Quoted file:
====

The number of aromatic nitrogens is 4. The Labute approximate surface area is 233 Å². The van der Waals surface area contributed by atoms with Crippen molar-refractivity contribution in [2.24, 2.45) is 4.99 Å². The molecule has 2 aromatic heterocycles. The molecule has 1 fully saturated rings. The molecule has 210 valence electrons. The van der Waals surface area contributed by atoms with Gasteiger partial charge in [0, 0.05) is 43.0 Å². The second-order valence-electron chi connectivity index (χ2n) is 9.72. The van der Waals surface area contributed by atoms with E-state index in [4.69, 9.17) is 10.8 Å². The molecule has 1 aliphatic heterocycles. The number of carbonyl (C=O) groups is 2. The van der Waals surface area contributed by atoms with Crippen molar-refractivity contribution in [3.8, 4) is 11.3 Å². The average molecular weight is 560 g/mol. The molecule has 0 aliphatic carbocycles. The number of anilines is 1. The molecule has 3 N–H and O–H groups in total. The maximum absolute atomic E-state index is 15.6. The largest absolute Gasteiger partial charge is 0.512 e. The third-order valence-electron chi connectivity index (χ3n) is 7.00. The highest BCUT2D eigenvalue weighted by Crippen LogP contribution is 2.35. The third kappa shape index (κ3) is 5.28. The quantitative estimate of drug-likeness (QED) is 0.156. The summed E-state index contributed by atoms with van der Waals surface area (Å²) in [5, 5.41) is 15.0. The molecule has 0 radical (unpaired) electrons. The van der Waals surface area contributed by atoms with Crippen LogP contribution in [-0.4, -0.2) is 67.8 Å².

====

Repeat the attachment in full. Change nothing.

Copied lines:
The number of aromatic nitrogens is 4. The Labute approximate surface area is 233 Å². The van der Waals surface area contributed by atoms with Crippen molar-refractivity contribution in [2.24, 2.45) is 4.99 Å². The molecule has 2 aromatic heterocycles. The molecule has 1 fully saturated rings. The molecule has 210 valence electrons. The van der Waals surface area contributed by atoms with Gasteiger partial charge in [0, 0.05) is 43.0 Å². The second-order valence-electron chi connectivity index (χ2n) is 9.72. The van der Waals surface area contributed by atoms with E-state index in [4.69, 9.17) is 10.8 Å². The molecule has 1 aliphatic heterocycles. The number of carbonyl (C=O) groups is 2. The van der Waals surface area contributed by atoms with Crippen molar-refractivity contribution in [3.8, 4) is 11.3 Å². The average molecular weight is 560 g/mol. The molecule has 0 aliphatic carbocycles. The number of anilines is 1. The molecule has 3 N–H and O–H groups in total. The maximum absolute atomic E-state index is 15.6. The largest absolute Gasteiger partial charge is 0.512 e. The third-order valence-electron chi connectivity index (χ3n) is 7.00. The highest BCUT2D eigenvalue weighted by Crippen LogP contribution is 2.35. The third kappa shape index (κ3) is 5.28. The quantitative estimate of drug-likeness (QED) is 0.156. The summed E-state index contributed by atoms with van der Waals surface area (Å²) in [5, 5.41) is 15.0. The molecule has 0 radical (unpaired) electrons. The van der Waals surface area contributed by atoms with Crippen LogP contribution in [-0.4, -0.2) is 67.8 Å².